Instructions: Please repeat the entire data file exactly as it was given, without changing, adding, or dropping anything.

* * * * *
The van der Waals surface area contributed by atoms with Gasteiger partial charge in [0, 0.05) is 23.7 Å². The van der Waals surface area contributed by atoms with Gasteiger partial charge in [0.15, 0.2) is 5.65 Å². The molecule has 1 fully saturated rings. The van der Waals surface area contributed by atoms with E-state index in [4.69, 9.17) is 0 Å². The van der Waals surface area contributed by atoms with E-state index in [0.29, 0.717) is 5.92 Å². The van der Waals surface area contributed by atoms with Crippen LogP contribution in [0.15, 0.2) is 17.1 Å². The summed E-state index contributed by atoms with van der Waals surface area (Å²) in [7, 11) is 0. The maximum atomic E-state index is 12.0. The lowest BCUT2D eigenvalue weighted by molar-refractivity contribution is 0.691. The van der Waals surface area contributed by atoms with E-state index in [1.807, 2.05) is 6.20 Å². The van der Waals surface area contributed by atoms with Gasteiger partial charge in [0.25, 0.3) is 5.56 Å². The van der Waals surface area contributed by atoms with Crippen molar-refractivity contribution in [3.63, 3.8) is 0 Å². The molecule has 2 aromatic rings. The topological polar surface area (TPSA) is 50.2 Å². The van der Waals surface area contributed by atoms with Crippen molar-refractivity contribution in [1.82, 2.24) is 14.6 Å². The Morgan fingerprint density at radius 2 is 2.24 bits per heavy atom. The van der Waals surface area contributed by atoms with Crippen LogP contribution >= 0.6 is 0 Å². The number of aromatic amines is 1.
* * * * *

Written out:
The van der Waals surface area contributed by atoms with Gasteiger partial charge in [0, 0.05) is 23.7 Å². The van der Waals surface area contributed by atoms with Gasteiger partial charge in [0.15, 0.2) is 5.65 Å². The molecule has 1 fully saturated rings. The van der Waals surface area contributed by atoms with E-state index in [4.69, 9.17) is 0 Å². The van der Waals surface area contributed by atoms with E-state index in [0.29, 0.717) is 5.92 Å². The van der Waals surface area contributed by atoms with Crippen LogP contribution in [0.15, 0.2) is 17.1 Å². The summed E-state index contributed by atoms with van der Waals surface area (Å²) in [7, 11) is 0. The maximum atomic E-state index is 12.0. The lowest BCUT2D eigenvalue weighted by molar-refractivity contribution is 0.691. The van der Waals surface area contributed by atoms with E-state index in [1.807, 2.05) is 6.20 Å². The van der Waals surface area contributed by atoms with Gasteiger partial charge in [0.25, 0.3) is 5.56 Å². The van der Waals surface area contributed by atoms with Crippen molar-refractivity contribution in [3.63, 3.8) is 0 Å². The molecule has 2 aromatic rings. The topological polar surface area (TPSA) is 50.2 Å². The van der Waals surface area contributed by atoms with Crippen molar-refractivity contribution in [1.82, 2.24) is 14.6 Å². The Morgan fingerprint density at radius 2 is 2.24 bits per heavy atom. The van der Waals surface area contributed by atoms with Crippen LogP contribution >= 0.6 is 0 Å². The number of aromatic amines is 1.